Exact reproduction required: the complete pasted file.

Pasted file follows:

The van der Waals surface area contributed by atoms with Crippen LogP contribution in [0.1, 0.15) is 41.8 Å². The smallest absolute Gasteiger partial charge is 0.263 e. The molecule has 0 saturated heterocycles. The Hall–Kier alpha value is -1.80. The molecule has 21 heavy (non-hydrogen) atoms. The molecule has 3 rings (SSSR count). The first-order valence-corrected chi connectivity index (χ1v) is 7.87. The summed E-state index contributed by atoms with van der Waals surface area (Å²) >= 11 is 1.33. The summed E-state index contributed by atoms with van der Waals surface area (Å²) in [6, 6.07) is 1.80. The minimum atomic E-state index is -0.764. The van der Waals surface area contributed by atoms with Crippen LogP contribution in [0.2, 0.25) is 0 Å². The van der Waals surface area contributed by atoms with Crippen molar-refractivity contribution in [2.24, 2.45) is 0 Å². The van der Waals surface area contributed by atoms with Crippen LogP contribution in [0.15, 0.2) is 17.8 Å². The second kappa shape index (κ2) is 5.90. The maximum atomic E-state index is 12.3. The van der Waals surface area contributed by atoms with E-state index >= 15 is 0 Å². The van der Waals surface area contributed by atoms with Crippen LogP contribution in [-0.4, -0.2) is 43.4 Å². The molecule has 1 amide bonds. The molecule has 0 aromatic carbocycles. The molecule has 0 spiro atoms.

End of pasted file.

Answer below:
The van der Waals surface area contributed by atoms with Crippen LogP contribution in [0.1, 0.15) is 41.8 Å². The smallest absolute Gasteiger partial charge is 0.263 e. The molecule has 0 saturated heterocycles. The Hall–Kier alpha value is -1.80. The molecule has 21 heavy (non-hydrogen) atoms. The molecule has 3 rings (SSSR count). The first-order valence-corrected chi connectivity index (χ1v) is 7.87. The summed E-state index contributed by atoms with van der Waals surface area (Å²) >= 11 is 1.33. The summed E-state index contributed by atoms with van der Waals surface area (Å²) in [6, 6.07) is 1.80. The minimum atomic E-state index is -0.764. The van der Waals surface area contributed by atoms with Crippen LogP contribution in [0.2, 0.25) is 0 Å². The van der Waals surface area contributed by atoms with Crippen molar-refractivity contribution in [2.24, 2.45) is 0 Å². The van der Waals surface area contributed by atoms with Crippen LogP contribution in [0.15, 0.2) is 17.8 Å². The second kappa shape index (κ2) is 5.90. The maximum atomic E-state index is 12.3. The van der Waals surface area contributed by atoms with E-state index >= 15 is 0 Å². The van der Waals surface area contributed by atoms with Crippen LogP contribution in [-0.4, -0.2) is 43.4 Å². The molecule has 1 amide bonds. The molecule has 0 aromatic carbocycles. The molecule has 0 spiro atoms.